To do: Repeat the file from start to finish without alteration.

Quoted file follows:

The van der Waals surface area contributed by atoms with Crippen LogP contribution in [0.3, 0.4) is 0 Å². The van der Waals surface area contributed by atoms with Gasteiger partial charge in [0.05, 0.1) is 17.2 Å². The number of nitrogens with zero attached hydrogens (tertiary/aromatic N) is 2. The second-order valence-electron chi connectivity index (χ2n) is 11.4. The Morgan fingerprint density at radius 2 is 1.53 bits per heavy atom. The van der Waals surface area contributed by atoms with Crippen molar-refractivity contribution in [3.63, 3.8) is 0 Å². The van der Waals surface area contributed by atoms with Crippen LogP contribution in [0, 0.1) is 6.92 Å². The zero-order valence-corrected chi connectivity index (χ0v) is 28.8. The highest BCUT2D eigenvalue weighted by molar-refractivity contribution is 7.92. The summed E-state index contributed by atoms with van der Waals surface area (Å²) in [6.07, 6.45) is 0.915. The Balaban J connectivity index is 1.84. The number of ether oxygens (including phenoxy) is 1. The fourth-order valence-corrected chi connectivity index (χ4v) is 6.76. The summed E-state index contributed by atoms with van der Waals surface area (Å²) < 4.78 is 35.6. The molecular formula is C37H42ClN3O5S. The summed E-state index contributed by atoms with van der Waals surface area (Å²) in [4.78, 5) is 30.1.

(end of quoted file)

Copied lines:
The van der Waals surface area contributed by atoms with Crippen LogP contribution in [0.3, 0.4) is 0 Å². The van der Waals surface area contributed by atoms with Gasteiger partial charge in [0.05, 0.1) is 17.2 Å². The number of nitrogens with zero attached hydrogens (tertiary/aromatic N) is 2. The second-order valence-electron chi connectivity index (χ2n) is 11.4. The Morgan fingerprint density at radius 2 is 1.53 bits per heavy atom. The van der Waals surface area contributed by atoms with Crippen molar-refractivity contribution in [3.63, 3.8) is 0 Å². The van der Waals surface area contributed by atoms with Crippen LogP contribution in [0, 0.1) is 6.92 Å². The zero-order valence-corrected chi connectivity index (χ0v) is 28.8. The highest BCUT2D eigenvalue weighted by molar-refractivity contribution is 7.92. The summed E-state index contributed by atoms with van der Waals surface area (Å²) in [6.07, 6.45) is 0.915. The Balaban J connectivity index is 1.84. The number of ether oxygens (including phenoxy) is 1. The fourth-order valence-corrected chi connectivity index (χ4v) is 6.76. The summed E-state index contributed by atoms with van der Waals surface area (Å²) < 4.78 is 35.6. The molecular formula is C37H42ClN3O5S. The summed E-state index contributed by atoms with van der Waals surface area (Å²) in [4.78, 5) is 30.1.